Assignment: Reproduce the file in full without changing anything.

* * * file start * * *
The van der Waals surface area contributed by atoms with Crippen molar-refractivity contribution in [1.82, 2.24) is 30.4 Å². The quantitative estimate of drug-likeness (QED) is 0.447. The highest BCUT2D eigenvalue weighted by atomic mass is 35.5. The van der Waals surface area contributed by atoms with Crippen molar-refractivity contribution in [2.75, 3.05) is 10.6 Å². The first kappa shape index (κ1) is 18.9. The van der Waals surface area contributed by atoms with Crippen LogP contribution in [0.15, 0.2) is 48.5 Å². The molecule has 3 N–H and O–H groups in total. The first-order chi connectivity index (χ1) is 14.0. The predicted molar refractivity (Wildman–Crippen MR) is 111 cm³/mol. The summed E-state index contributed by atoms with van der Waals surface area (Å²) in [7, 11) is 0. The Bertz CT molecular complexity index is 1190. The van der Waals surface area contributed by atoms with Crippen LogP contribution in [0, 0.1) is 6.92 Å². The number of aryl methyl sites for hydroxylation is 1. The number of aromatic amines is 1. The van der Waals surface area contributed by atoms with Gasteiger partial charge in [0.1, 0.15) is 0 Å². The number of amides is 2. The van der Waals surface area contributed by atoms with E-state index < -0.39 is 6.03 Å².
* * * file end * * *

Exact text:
The van der Waals surface area contributed by atoms with Crippen molar-refractivity contribution in [1.82, 2.24) is 30.4 Å². The quantitative estimate of drug-likeness (QED) is 0.447. The highest BCUT2D eigenvalue weighted by atomic mass is 35.5. The van der Waals surface area contributed by atoms with Crippen molar-refractivity contribution in [2.75, 3.05) is 10.6 Å². The first kappa shape index (κ1) is 18.9. The van der Waals surface area contributed by atoms with Crippen LogP contribution in [0.15, 0.2) is 48.5 Å². The molecule has 3 N–H and O–H groups in total. The first-order chi connectivity index (χ1) is 14.0. The predicted molar refractivity (Wildman–Crippen MR) is 111 cm³/mol. The summed E-state index contributed by atoms with van der Waals surface area (Å²) in [7, 11) is 0. The Bertz CT molecular complexity index is 1190. The van der Waals surface area contributed by atoms with Crippen LogP contribution in [0, 0.1) is 6.92 Å². The number of aryl methyl sites for hydroxylation is 1. The number of aromatic amines is 1. The van der Waals surface area contributed by atoms with Gasteiger partial charge in [0.1, 0.15) is 0 Å². The number of amides is 2. The van der Waals surface area contributed by atoms with E-state index < -0.39 is 6.03 Å².